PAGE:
XML: Everybody's (Finally) Doing It


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The long awaited use of XML in office suites has arrived. OpenOffice was the first to migrate to XML, StarOffice 8 provides an extra layer of support for OpenOffice, Corel WordPerfect was an early XML adopter and will soon import/export to other XML office suites, and Microsoft Office 2007 is built on XML. OK, the future has arrived. Now what?

It took nearly 10 years for this XML transformation to occur, and adoption rates for the new office suites are slow but inescapable. Some large organizations, including government agencies, are deciding to wait before upgrading to Office 2007 due to the better, but completely new, interfaces and formats. OpenOffice and StarOffice mindshare is increasing, with customers mainly at the university and government levels.

That said, two major XML definitions are assured to survive: OpenOffice/StarOffice’s OpenDocument format (ODF) and Office Open XML (OOXML). The benefits of this move to XML are only slowly emerging, which may partially explain the slow adoption rates. Having reviewed both StarOffice and Office 2007 recently, I can see some obvious advantages to both products and to their use of XML generally. To see what leading vendors think, I asked two of them for their thoughts. Here are my views and those of two XML product vendors:

There are both near-term and strategic benefits to the use of XML in office documents, whether ODF or OOXML. By packaging document components in zip files, graphics, and text content are separated, providing an opportunity to fix corrupted documents. In earlier versions of MS Office, if a document's graphic became corrupt, the documents--Word, PowerPoint, or even Excel--often became useless. In the new scheme, you can simply replace the corrupt graphic. XML is also justly criticized for its verbosity. All those angle brackets and starting and ending tags cause file bloat. Zip technology used by both suites compress their XML documents to about half the size of proprietary binary formats. Even with the ever-decreasing cost of storage for files and backups, a 50% reduction is huge, and it also reduces the time it takes to back up these files.

In the longer term, openly published and standardized XML formats reduce and maybe eliminate the risk of being able to use older documents due to format changes. ODF has the gold-standard approvals of the ISO and IEC standards bodies. OOXML became an ECMA standard in late 2006, a step towards ISO approval. Another strategic consideration is the comparative richness of the two XML formats themselves.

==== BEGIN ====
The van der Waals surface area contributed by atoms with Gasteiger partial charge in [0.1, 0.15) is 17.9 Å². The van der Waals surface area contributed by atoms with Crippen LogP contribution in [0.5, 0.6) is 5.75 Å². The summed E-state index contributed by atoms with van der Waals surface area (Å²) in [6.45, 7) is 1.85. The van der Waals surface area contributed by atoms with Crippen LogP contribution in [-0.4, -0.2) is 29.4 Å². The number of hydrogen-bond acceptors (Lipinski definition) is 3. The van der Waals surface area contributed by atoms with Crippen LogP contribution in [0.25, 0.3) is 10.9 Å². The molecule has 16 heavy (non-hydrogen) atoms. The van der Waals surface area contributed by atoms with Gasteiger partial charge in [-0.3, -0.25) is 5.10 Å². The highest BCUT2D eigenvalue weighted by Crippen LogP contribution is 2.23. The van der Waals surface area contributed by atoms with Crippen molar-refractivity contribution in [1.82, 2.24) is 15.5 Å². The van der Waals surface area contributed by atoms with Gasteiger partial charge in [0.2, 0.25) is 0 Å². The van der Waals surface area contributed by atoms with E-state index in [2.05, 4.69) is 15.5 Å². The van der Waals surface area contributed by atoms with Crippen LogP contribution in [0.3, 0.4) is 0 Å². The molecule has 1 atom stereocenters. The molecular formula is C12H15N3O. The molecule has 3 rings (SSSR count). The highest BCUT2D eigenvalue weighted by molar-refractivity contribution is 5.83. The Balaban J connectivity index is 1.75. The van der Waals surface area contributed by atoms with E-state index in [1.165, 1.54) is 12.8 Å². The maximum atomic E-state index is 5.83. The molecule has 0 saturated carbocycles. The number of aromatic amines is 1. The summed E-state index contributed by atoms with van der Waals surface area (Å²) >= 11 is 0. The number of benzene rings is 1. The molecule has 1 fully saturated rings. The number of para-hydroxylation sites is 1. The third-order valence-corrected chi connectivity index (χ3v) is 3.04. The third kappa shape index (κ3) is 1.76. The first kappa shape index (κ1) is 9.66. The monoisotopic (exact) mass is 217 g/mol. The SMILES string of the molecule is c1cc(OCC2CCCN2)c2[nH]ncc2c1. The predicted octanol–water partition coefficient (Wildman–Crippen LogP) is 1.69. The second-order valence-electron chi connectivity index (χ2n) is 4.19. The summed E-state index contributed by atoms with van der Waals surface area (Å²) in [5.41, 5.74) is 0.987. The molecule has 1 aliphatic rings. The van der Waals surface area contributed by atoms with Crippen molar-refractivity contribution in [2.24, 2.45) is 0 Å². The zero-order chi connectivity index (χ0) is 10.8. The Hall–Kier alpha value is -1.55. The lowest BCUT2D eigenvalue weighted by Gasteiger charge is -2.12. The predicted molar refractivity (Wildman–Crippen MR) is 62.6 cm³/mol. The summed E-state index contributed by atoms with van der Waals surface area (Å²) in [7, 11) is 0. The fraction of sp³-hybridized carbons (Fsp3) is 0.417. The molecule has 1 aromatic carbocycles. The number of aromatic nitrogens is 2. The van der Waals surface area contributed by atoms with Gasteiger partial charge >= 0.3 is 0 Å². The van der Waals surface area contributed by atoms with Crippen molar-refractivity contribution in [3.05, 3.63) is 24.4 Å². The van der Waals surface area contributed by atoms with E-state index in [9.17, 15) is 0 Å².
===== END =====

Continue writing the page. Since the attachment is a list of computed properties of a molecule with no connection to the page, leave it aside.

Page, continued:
Microsoft's OOXML is essentially presentational. That is, OOXML primarily expresses the look-and-feel of Word, PowerPoint, and Excel documents. However, ODF leverages richer XML standards for graphics and forms, an option unavailable to Microsoft since compatibility with earlier office products was essential. Since ODF started with a clean slate and a strong bias toward XML standards, ODF incorporates SVG and XForms provide additional meaning unavailable in look-and-feel formats. An SVG object (like "sprinkler head") can be searched, identified, and counted in a drawing, and graphics can be analyzed and transformed with other XML standards like XQuery or XSLT. Form fields can be validated against their types and even be pre-populated with appropriate values. Since ODF is a richer standard, transfer between ODF and OOXML will work best from ODF to OOXML, just as you can downsample a printable graphic for web delivery, but not the reverse. Lastly, when search engines become Office XML-aware, they will be able to search for information within office XML elements such as captions or titles, and even provide alternative views of search results. These powerful capabilities will eventually be common as vendors support XML standards. That is a slow process, especially for XForms and SVG.

What do the vendors themselves say? Altova CEO Alexander Falk says that the new features of XML Spy will allow developers to "extract, edit, query and transform XML data. This provides huge advantages to business people and application developers." Falk believes that waiting for an ideal world using richer XML features like DITA or DocBook misses the larger point: The bulk of the world's information is in basic office documents. John Kreisa, director of product marketing at Mark Logic, asserts that central XML repositories of Open Office and Office 2007 documents will provide opportunities for sophisticated analyses such as term frequency and understanding "relationships within the content like citation analysis between articles." (For detailed responses from these vendors, visit my blog at http://contentcurmudgeon.blogspot.com.)

The world's document repositories are slowly but steadily migrating towards XML. In response, vendors across the content management spectrum are enhancing their products significantly to exploit the benefits of XML.